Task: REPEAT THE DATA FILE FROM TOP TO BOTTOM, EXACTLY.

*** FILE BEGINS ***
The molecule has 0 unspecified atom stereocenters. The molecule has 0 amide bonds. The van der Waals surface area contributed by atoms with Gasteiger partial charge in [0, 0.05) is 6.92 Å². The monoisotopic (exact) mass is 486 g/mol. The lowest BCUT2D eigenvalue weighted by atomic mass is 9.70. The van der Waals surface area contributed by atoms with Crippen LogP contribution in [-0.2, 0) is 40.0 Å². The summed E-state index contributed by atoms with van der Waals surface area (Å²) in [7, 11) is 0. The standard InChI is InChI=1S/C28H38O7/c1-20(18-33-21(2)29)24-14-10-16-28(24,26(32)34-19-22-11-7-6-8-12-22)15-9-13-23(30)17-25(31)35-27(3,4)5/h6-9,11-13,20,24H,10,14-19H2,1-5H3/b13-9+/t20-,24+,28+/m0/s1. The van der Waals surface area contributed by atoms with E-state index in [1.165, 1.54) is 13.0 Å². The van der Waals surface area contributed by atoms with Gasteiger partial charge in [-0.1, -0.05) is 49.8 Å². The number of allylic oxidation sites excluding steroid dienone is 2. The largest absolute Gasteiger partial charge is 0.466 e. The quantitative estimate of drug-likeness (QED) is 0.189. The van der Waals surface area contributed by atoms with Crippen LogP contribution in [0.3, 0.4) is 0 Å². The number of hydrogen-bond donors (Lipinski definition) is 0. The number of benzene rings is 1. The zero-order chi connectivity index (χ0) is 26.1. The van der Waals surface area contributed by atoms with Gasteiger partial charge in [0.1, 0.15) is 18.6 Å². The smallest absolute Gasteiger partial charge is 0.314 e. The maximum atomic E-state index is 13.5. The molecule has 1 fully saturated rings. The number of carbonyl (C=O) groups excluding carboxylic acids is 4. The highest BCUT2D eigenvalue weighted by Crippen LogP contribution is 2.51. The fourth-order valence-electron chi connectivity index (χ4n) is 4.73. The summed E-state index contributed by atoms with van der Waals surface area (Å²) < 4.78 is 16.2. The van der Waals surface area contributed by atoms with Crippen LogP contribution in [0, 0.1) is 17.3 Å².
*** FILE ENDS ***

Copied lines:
The molecule has 0 unspecified atom stereocenters. The molecule has 0 amide bonds. The van der Waals surface area contributed by atoms with Gasteiger partial charge in [0, 0.05) is 6.92 Å². The monoisotopic (exact) mass is 486 g/mol. The lowest BCUT2D eigenvalue weighted by atomic mass is 9.70. The van der Waals surface area contributed by atoms with Crippen LogP contribution in [-0.2, 0) is 40.0 Å². The summed E-state index contributed by atoms with van der Waals surface area (Å²) in [7, 11) is 0. The standard InChI is InChI=1S/C28H38O7/c1-20(18-33-21(2)29)24-14-10-16-28(24,26(32)34-19-22-11-7-6-8-12-22)15-9-13-23(30)17-25(31)35-27(3,4)5/h6-9,11-13,20,24H,10,14-19H2,1-5H3/b13-9+/t20-,24+,28+/m0/s1. The van der Waals surface area contributed by atoms with E-state index in [1.165, 1.54) is 13.0 Å². The van der Waals surface area contributed by atoms with Gasteiger partial charge in [-0.1, -0.05) is 49.8 Å². The number of allylic oxidation sites excluding steroid dienone is 2. The largest absolute Gasteiger partial charge is 0.466 e. The quantitative estimate of drug-likeness (QED) is 0.189. The van der Waals surface area contributed by atoms with Crippen LogP contribution in [0.3, 0.4) is 0 Å². The number of hydrogen-bond donors (Lipinski definition) is 0. The number of benzene rings is 1. The zero-order chi connectivity index (χ0) is 26.1. The van der Waals surface area contributed by atoms with Gasteiger partial charge in [0.1, 0.15) is 18.6 Å². The smallest absolute Gasteiger partial charge is 0.314 e. The maximum atomic E-state index is 13.5. The molecule has 1 fully saturated rings. The number of carbonyl (C=O) groups excluding carboxylic acids is 4. The highest BCUT2D eigenvalue weighted by Crippen LogP contribution is 2.51. The fourth-order valence-electron chi connectivity index (χ4n) is 4.73. The summed E-state index contributed by atoms with van der Waals surface area (Å²) < 4.78 is 16.2. The van der Waals surface area contributed by atoms with Crippen LogP contribution in [0, 0.1) is 17.3 Å².